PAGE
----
Music by Jeff Milligan
Jeff Milligan was invited to score the music for the level celebrating the birth of electronic dance music culture in Toronto. An early producer for Richie Hawtin's Plus 8 label under the moniker Algorithm, his first full length album Composure came out on the Force Lab label of the highly regarded German Mille Plateaux family. Jeff was the first DJ to spin on three decks in Canada (he now rocks 4 too) and one of the first local purveyors of the minimal techno he first heard on alternative radio programming in the 80s from Detroit, Chicago, and Toronto. Originally based in Toronto, his years of dedication to the formal rigour of the beat has launched an international career of dj appearances and label releases.
Jeff's widely acclaimed technical mastery on the mixer is an absolute delight to dance to and a wonder to behold. If he's not changing records, his hands are a constant blur, twiddling and pushing knobs and sliders to warp the tracks into a unique feast of beats. He has the rare ability to take two or three or four tracks you know and seamlessly mix them into something unrecognizably funky that keeps the dancers bumpin' and the trainspotters chin-strokin'. We are ecstatic that he accepted our invitation to produce the soundtrack for Toronto Techno, and true to form, Jeff has provided a minimal masterpiece to take you straight to the top in the t-dot.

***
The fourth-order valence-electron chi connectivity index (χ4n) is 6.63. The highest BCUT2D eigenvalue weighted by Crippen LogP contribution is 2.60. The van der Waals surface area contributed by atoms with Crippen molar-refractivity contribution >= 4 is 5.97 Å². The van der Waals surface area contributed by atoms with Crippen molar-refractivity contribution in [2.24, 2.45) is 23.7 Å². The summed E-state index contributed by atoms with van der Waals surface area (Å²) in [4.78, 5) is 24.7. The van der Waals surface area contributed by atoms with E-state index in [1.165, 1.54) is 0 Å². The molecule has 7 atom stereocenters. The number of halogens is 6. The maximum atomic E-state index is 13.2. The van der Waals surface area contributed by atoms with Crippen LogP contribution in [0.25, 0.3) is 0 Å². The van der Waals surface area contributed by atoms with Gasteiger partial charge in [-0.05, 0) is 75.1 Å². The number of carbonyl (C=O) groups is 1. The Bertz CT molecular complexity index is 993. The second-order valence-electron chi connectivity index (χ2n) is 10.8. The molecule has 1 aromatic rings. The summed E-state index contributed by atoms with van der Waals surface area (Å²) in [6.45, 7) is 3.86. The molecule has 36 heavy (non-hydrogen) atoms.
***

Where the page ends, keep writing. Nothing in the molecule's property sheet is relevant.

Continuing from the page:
Get thee straight to his website to experience many more sounds and sights of Milligan!
The Toronto Techno level, created by Ms. Pac-Mondrian, reproduces a cartographically exact map of downtown Toronto in the style of Piet Mondrian, and marks the birth of the rave scene in Toronto along with other spots from Ms. Pac-Mondrian's party past.
The first and most important mark on the map memorialises 23 Hop, formerly located at 318 Richmond, the place where the first rave in Toronto occurred in 1991, and where Ms. Pac-Mondrian first heard techno in 1992 at a Sykosis party. Previously listening to alt-rock, after that first exposure she was hooked for life on the delirious mix of frenetic beats, dancing & psychedelics. 23 Hop long ago shut its doors forever to the underground when it became The Joker Nightclub, which catered to top 40, hip-hop and R&B.
In the Toronto Techno level, when you go in 23 Hop, you enter a warp zone and appear instantaneously out of the Comfort Zone, the longest running after-party sketchpad that is still open. More times than she'd care to admit, Ms. Pac-Mondrian found herself burnt-out there on a Sunday morning after a full night of dancing and multi-drug indulgence waiting impatiently for 11:00 when they'd start serving beer from the taps. Waking up after a weekend of carnivalesque ecstatic excess that left memory like a black hole, it sometimes felt to Ms. Pac-Mondrian like she really did step into 23 Hop and out of the Comfort Zone.
Another location marked out on the map is Play de Record, the longest running local DJ emporium that imports beats on wax from the US and Europe and sells the vinyl dance music that emerges from Toronto's studios.
The final place is The Temperance Society, a bar frequented by bike couriers that was also an outlet for greenery. Before it got shut down by the cops, if Ms. Pac-Mondrian wasn't at the Comfort Zone on a Sunday, she was waiting for TempSoc to open to get that soothing smoke.
And of course, the ghost house is Toronto Metro Police headquarters, the home of the people who did their best to shut parties down and prevent people from having a good time.
April 7, 2002
May 8, 2005
May 10, 2005